The term ELL (English Language Learner) is applied to students whose primary language is other than English. These students may have a current proficiency level in English that qualifies them for additional language support through the Washington State Transitional Bilingual Instructional Program (TBIP). The goal of the ELL Program is to assist students in developing their English language proficiency and grade-level content knowledge at the same time.


Mission Statement: Bellingham’s ELL Program is dedicated to building capacity at the district, school, and classroom level to ensure that ELL students develop English language proficiency and content knowledge in an environment where linguistic and cultural assets are recognized as valuable resources to learning.


Our model for English Language Development is Sheltered Instruction/Content-Based Instruction. This is an approach for teaching English language learners (ELLs) using specific strategies to make academic subjects comprehensible and accessible while promoting the students’ English language development. This English Language Development support is received by all ELL students in their classrooms, though individual or small group support is also available as needed. Some specific instructional models that are implemented in Bellingham Public Schools are SIOP, Project GLAD, and Thinking Maps.


For more information about how this looks, click:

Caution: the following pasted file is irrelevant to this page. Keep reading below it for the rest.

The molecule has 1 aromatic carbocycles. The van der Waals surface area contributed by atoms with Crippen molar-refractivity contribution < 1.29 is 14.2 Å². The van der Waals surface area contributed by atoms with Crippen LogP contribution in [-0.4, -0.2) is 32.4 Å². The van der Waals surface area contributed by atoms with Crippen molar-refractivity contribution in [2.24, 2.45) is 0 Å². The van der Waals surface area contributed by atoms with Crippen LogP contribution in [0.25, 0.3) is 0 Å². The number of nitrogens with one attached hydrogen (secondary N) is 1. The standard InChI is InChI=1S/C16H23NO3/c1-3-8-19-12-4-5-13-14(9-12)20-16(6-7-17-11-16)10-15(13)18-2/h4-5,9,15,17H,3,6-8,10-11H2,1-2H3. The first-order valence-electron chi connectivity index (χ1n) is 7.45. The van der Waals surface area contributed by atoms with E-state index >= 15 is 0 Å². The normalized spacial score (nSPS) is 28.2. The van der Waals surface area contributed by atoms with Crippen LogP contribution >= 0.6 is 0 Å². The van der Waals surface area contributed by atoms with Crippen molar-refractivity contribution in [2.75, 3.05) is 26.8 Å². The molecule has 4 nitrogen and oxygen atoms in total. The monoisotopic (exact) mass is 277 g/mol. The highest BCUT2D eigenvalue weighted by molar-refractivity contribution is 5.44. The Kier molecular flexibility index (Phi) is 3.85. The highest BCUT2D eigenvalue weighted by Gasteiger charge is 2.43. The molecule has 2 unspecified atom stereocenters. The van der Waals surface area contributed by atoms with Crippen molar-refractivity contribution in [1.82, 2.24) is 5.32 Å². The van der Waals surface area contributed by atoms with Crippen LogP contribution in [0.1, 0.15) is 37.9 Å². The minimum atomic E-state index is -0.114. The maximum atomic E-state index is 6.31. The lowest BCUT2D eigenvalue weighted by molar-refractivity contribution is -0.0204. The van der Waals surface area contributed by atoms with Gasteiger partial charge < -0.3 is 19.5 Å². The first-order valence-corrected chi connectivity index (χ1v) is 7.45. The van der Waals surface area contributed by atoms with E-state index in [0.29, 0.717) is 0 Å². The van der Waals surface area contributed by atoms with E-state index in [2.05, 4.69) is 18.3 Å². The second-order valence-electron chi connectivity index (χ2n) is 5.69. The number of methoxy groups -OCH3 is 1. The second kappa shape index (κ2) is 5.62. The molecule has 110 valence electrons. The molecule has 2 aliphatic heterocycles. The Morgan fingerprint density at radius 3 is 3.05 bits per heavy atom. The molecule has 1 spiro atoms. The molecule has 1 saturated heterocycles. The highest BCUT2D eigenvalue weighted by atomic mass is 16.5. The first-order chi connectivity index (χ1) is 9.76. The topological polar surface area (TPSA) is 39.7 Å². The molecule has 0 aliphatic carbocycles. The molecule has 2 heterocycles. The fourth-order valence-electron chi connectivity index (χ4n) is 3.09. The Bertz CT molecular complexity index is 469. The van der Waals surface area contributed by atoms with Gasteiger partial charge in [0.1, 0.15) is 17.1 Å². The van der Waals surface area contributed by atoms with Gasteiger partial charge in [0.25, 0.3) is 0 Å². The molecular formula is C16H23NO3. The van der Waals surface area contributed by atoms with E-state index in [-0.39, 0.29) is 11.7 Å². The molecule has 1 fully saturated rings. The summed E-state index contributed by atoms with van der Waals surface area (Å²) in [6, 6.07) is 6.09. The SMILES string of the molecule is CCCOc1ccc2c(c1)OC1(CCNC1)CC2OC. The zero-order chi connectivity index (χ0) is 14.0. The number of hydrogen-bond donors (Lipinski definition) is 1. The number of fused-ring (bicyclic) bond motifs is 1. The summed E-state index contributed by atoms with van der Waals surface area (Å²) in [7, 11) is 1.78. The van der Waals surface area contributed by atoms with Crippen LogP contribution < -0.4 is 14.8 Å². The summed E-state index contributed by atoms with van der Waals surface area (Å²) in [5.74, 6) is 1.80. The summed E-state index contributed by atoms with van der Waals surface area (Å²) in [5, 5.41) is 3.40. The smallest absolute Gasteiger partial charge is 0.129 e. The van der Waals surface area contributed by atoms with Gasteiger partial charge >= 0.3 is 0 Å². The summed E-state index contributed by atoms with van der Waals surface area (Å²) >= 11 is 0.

Elementary School Model        Middle School Model     High School Model


Frequently Asked Questions

How do students qualify for the ELL Program?

All students who register with a school in Washington state are asked to fill out a Home Language Survey that identifies their primary language.  When a student has identified a language other than English as their first language, they will be given a state-approved language proficiency placement test within ten days of their enrollment to determine qualification of ELL program.

How long do students stay in the ELL Program?

ELL students who reach Level 4 and/or Level 5 in all areas (Speaking, Listening, Reading, and Writing) on the annual ELPA21 English language proficiency test transition out of the ELL Program for the next school year. The ELPA21 is administered every year in February-March. Students who transition out of the program are monitored by the ELL Program for another two years to ensure they remain academically successful.

When students arrive in Bellingham from another country, how are they placed in Bellingham Schools? 

Students of all English language proficiency levels are placed in classrooms according to age-group. This is in accordance with Title VI of the Civil Rights Act of 1964, which protects the rights of students with limited English language proficiency (LEP) to equal access of programs and activities receiving Federal funds. It is a violation of students’ rights if LEP students are retained in grade for failure to demonstrate basic skills in English.

What are the standards for English Learners?

English language learners (ELLs) are taught and assessed on their grade level standards in Language Arts, Math, Science, and other content areas. There are also English Language Proficiency Standards that are used by ELL Specialists and other teachers to understand what students at different levels of English proficiency should be able to do.

How are ELLs assessed, and what is the ELPA21?

The ELPA21 (English Language Proficiency Test for the 21st Century) is an assessment that measures English Language Learners’ command and mastery of the rigorous academic standards in the domains of Reading, Writing, Listening and Speaking.

Bethany Barrett, Director of Teaching and Learning – English Language Learners

Robin Gilster, Secretary



Quick links:

ELL Program Contacts 

Interpretation & Translation Support

Department of Family Engagement 

Title III Native American Program

Teacher Resources